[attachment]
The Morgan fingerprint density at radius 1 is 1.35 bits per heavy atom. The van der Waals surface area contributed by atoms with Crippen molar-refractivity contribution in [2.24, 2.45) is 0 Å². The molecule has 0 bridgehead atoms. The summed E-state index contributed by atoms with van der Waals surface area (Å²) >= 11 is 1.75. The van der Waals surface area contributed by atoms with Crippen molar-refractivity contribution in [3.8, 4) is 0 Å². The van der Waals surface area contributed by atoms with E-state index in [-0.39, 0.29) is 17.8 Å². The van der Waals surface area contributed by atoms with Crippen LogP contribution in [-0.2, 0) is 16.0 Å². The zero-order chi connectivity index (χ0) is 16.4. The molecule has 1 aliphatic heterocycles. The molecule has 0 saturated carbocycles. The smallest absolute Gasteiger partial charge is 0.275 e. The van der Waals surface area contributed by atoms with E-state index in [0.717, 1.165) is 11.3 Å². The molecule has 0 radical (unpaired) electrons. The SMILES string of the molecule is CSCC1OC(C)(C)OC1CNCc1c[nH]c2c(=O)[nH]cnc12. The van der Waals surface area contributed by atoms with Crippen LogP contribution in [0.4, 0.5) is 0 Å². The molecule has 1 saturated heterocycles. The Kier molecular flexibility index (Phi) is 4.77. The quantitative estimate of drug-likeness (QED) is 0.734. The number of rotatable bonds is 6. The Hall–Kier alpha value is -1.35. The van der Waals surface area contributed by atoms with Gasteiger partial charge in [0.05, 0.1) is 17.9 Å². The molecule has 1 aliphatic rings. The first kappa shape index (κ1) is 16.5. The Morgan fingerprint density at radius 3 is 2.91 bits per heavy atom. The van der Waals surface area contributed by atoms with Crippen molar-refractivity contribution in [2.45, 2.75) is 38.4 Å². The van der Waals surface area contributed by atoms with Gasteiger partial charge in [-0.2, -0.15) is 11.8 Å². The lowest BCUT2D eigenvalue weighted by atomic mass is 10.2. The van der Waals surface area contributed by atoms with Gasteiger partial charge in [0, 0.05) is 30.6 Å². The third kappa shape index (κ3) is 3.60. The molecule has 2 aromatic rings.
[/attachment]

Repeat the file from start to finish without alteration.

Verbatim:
The Morgan fingerprint density at radius 1 is 1.35 bits per heavy atom. The van der Waals surface area contributed by atoms with Crippen molar-refractivity contribution in [2.24, 2.45) is 0 Å². The molecule has 0 bridgehead atoms. The summed E-state index contributed by atoms with van der Waals surface area (Å²) >= 11 is 1.75. The van der Waals surface area contributed by atoms with Crippen molar-refractivity contribution in [3.8, 4) is 0 Å². The van der Waals surface area contributed by atoms with E-state index in [-0.39, 0.29) is 17.8 Å². The van der Waals surface area contributed by atoms with Crippen LogP contribution in [-0.2, 0) is 16.0 Å². The zero-order chi connectivity index (χ0) is 16.4. The molecule has 1 aliphatic heterocycles. The molecule has 0 saturated carbocycles. The smallest absolute Gasteiger partial charge is 0.275 e. The van der Waals surface area contributed by atoms with E-state index in [0.717, 1.165) is 11.3 Å². The molecule has 0 radical (unpaired) electrons. The SMILES string of the molecule is CSCC1OC(C)(C)OC1CNCc1c[nH]c2c(=O)[nH]cnc12. The van der Waals surface area contributed by atoms with Crippen LogP contribution in [0.4, 0.5) is 0 Å². The molecule has 1 saturated heterocycles. The Kier molecular flexibility index (Phi) is 4.77. The quantitative estimate of drug-likeness (QED) is 0.734. The number of rotatable bonds is 6. The Hall–Kier alpha value is -1.35. The van der Waals surface area contributed by atoms with Gasteiger partial charge in [0.05, 0.1) is 17.9 Å². The molecule has 1 aliphatic rings. The first kappa shape index (κ1) is 16.5. The Morgan fingerprint density at radius 3 is 2.91 bits per heavy atom. The van der Waals surface area contributed by atoms with Crippen molar-refractivity contribution in [2.45, 2.75) is 38.4 Å². The van der Waals surface area contributed by atoms with Gasteiger partial charge in [-0.2, -0.15) is 11.8 Å². The lowest BCUT2D eigenvalue weighted by atomic mass is 10.2. The van der Waals surface area contributed by atoms with Gasteiger partial charge in [0, 0.05) is 30.6 Å². The third kappa shape index (κ3) is 3.60. The molecule has 2 aromatic rings.